Tyne Pedestrian and Cycle Tunnel work still not finished as delays continue

Renovations to the Tyne Pedestrian and Cycle Tunnel are still being finished – months after it was officially reopened.

Friday, 1st November 2019, 5:36 pm
Updated Sunday, 3rd November 2019, 5:33 pm
The pedestrian tunnel
The pedestrian tunnel

It had been hoped more than half a decade of delays, false dawns and disappointments had been put to bed in August 2019 when the historic crossing beneath the river began welcoming visitors once more.

At the time, bosses said they were just waiting for new lifts to be installed in September to finally complete the project, estimated to have cost more than £16million.

But it has now been confirmed it could be as late as December before all the work is done and travellers can make full use of the tunnel.

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A spokesperson from the North East Joint Transport Committee, which is responsible for the crossing, said: “The inclined lifts are due to be completed in the next few weeks and we expect to have them fully operational in December.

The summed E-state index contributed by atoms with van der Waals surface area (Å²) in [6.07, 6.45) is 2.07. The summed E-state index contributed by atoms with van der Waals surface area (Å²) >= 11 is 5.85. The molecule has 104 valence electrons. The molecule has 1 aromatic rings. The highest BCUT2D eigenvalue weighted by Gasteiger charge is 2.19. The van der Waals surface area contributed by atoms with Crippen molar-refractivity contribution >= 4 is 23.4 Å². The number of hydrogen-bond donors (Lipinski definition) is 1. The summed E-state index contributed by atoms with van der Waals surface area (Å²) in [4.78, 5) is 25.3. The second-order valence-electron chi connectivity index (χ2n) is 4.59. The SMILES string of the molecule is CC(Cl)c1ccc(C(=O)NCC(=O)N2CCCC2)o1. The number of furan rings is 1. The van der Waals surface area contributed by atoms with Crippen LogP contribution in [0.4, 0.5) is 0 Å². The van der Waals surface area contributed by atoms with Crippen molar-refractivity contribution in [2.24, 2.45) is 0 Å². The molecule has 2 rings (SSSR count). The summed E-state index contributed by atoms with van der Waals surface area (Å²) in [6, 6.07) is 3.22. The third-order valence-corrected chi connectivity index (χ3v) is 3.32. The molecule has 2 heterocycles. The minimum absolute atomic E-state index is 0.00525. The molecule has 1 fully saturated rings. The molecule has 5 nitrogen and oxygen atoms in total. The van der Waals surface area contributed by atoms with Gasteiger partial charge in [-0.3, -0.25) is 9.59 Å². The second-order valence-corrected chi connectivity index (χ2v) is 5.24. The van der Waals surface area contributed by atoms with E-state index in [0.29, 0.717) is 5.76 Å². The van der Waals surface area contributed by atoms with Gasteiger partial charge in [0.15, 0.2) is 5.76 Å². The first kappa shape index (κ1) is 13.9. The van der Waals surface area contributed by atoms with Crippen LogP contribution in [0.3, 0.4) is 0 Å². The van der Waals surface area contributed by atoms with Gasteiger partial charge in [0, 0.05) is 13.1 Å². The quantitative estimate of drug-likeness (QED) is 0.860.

“Unfortunately, there have been issues with the final commissioning which we expect to be resolved soon.

“We apologise for any inconvenience.”

The pedestrian tunnel between Jarrow and Howdon, which first opened in 1951 as part of the Festival of Britain and took four years to build, officially reopened on August 7 after years of delays and spiralling costs.

The budget for refurbishment, which started in 2013, was originally set at £6.9 million but has now risen to £16.2 million – and could rise higher, due to delays caused by problems including contractors going bust and the discovery of asbestos.

And by the summer bosses on the project had decided ‘rather than keep the public waiting’ they would push ahead, despite work on the new ‘inclined lifts’ still awaiting completion.

At the time, this was partly blamed on Italian summer holidays, prompting a ‘total close down’ for the firm contracted to install the lifts.

Instead, the public have been told to use existing vertical lifts, although they have also been warned this could cause queues as they can only hold two or three people with bicycles at a time.

The ‘inclined lifts’ will run alongside the original wooden-tread Waygood-Otis escalators, which were the longest in the world at the time of the tunnel’s opening.